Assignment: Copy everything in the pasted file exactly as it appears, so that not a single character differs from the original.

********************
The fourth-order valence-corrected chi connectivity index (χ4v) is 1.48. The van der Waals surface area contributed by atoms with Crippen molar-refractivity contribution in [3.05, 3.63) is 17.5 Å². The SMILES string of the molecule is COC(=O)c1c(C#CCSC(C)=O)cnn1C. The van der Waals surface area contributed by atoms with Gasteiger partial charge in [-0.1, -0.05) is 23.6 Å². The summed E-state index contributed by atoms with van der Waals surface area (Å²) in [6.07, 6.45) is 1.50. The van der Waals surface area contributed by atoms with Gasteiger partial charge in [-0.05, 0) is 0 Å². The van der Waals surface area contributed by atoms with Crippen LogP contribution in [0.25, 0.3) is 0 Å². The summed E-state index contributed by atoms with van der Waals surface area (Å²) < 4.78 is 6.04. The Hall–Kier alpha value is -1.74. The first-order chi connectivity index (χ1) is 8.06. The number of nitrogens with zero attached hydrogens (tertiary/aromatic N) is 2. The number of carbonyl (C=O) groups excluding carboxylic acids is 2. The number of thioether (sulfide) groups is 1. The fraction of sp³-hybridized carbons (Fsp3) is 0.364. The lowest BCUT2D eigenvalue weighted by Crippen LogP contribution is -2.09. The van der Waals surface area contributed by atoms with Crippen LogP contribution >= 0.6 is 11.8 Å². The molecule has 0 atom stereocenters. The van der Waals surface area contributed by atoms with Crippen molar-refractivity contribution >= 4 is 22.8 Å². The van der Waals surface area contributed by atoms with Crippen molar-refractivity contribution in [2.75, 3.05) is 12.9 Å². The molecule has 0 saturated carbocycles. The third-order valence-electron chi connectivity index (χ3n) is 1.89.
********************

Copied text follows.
The fourth-order valence-corrected chi connectivity index (χ4v) is 1.48. The van der Waals surface area contributed by atoms with Crippen molar-refractivity contribution in [3.05, 3.63) is 17.5 Å². The SMILES string of the molecule is COC(=O)c1c(C#CCSC(C)=O)cnn1C. The van der Waals surface area contributed by atoms with Gasteiger partial charge in [-0.1, -0.05) is 23.6 Å². The summed E-state index contributed by atoms with van der Waals surface area (Å²) in [6.07, 6.45) is 1.50. The van der Waals surface area contributed by atoms with Gasteiger partial charge in [-0.05, 0) is 0 Å². The van der Waals surface area contributed by atoms with Crippen LogP contribution in [0.25, 0.3) is 0 Å². The summed E-state index contributed by atoms with van der Waals surface area (Å²) < 4.78 is 6.04. The Hall–Kier alpha value is -1.74. The first-order chi connectivity index (χ1) is 8.06. The number of nitrogens with zero attached hydrogens (tertiary/aromatic N) is 2. The number of carbonyl (C=O) groups excluding carboxylic acids is 2. The number of thioether (sulfide) groups is 1. The fraction of sp³-hybridized carbons (Fsp3) is 0.364. The lowest BCUT2D eigenvalue weighted by Crippen LogP contribution is -2.09. The van der Waals surface area contributed by atoms with Crippen LogP contribution >= 0.6 is 11.8 Å². The molecule has 0 atom stereocenters. The van der Waals surface area contributed by atoms with Crippen molar-refractivity contribution >= 4 is 22.8 Å². The van der Waals surface area contributed by atoms with Crippen molar-refractivity contribution in [2.75, 3.05) is 12.9 Å². The molecule has 0 saturated carbocycles. The third-order valence-electron chi connectivity index (χ3n) is 1.89.